From time to time I suffer from existential dread: meaning, why am I here, what am I doing, what’s the point of all of this. I get anxiety, high levels of anxiety, about my parents dying, me staying single for the rest of my life, not being able to financially support myself. Never being truly loved. Becoming redundant at work. Persistent anxiety can drill a hole in your head, and be linked to depression so sometimes it is a good idea to meet a psychologist to get proper perspective on them.

Second, people tell you to pray and meet friends for coffee and your depression will go away. The truth is that these two things IN ISOLATION are unlikely to totally take your depression away. I use prayer, namaz, Zikr and Tahajjud, in COMBINATION with therapy and medication. I rely on a network of friends to get support. Yes, miracles do happen, but if you are depressed and going out of your mind, do yourself a favour and see a doctor as well. And to use the cliché, you’d see a doctor for an infection, so why not for depression?

If you read up on depression you’ll find that the more you leave it unattended, the worse it gets. It affects the brain the long run. It affects your relationships, work, self care, ability to exist.

Some people think of suicide but are too chicken to actually go through with it. That is called suicide ideation and it is a hellish place to be in. You are stuck in limbo, miserable, desperate, isolated and unable to do anything.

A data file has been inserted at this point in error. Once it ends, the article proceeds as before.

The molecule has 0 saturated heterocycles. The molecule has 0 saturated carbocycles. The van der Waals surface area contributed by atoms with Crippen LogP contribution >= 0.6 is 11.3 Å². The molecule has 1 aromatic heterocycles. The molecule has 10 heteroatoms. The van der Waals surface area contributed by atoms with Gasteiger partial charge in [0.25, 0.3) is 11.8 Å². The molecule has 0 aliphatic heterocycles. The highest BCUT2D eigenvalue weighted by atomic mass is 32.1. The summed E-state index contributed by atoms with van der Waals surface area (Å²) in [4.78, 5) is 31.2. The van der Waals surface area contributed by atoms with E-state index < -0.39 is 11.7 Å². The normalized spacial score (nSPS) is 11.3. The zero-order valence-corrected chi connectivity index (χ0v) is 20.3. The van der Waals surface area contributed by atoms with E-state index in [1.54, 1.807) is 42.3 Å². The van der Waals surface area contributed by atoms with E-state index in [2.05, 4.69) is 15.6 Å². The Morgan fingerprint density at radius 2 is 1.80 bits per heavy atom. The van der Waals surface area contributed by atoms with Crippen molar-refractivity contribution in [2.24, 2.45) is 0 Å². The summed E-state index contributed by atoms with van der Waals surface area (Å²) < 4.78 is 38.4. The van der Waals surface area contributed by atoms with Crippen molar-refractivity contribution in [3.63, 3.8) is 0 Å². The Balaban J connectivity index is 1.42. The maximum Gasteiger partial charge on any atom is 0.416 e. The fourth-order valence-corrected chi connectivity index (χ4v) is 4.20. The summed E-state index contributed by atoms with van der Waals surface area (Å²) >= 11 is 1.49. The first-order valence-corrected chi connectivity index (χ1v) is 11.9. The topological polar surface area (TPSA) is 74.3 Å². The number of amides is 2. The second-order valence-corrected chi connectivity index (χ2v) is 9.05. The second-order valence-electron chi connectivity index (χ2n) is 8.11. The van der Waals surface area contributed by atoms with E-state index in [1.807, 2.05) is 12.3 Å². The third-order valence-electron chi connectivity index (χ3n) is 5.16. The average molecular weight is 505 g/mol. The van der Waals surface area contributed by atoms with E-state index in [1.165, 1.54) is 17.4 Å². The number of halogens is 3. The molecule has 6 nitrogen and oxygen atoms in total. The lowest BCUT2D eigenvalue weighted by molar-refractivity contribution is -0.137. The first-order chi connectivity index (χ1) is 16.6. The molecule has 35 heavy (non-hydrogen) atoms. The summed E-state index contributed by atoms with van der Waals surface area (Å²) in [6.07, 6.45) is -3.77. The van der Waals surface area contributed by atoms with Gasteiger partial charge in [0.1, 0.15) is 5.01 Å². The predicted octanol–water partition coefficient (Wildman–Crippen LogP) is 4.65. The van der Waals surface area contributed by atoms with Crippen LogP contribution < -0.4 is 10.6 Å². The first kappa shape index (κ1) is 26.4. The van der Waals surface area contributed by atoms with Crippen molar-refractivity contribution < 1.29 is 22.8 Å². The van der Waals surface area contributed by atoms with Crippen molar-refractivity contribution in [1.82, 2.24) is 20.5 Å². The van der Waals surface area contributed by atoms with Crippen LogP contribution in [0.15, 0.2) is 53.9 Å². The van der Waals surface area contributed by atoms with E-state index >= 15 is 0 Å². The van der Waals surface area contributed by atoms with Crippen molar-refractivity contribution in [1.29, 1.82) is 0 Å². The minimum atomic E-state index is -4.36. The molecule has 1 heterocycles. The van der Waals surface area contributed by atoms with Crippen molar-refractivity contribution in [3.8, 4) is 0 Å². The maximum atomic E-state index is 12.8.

When depression has crept up on me, I have barely noticed it. That’s the hard part. Then I found I couldn’t get out of bed but the more I lay there the more my self loathing grew. I was not able to go to work. I hated everyone at work. I had anger. I hated myself. I hated the world. I couldn’t read, couldn’t watch films, didn’t go for pedicures or haircuts. I felt cursed. The beast clung to my back.

I am sorry if any of you reading this are depressed. I wrote this for you. I know how bad it can get. I know that people don’t understand. I know you feel it will not end. But listen, the Cold War ended, so will your depression. You are not crazy, just not well. It takes a lot to be a ‘crazy’ person.

Make an appointment to see a doctor and grab a rickshaw and go see them. Your first try might not seem like it will make it instantly go away, but understand that you have to keep at it. Ask your doctor about medication and therapy. The sessions can be expensive, the highest I have paid is Rs2,500 per hour. But she was damn good. The medication will cost Rs1,000 plus per fortnight and it varies. I saw my last therapist for three years. It takes time. I could have bought a lot of shoes with that money I spent but I would have never enjoyed them.

Depression goes away. But you have to do something about it. And even if you’re really at the bottom of the barrel, make that appointment.

(Note: As with all medical matters, medication, advice and explanations, please see your doctor as each patient’s needs are different. Always consult before taking medication)

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Here are few reliable resources that can help you figure out depression: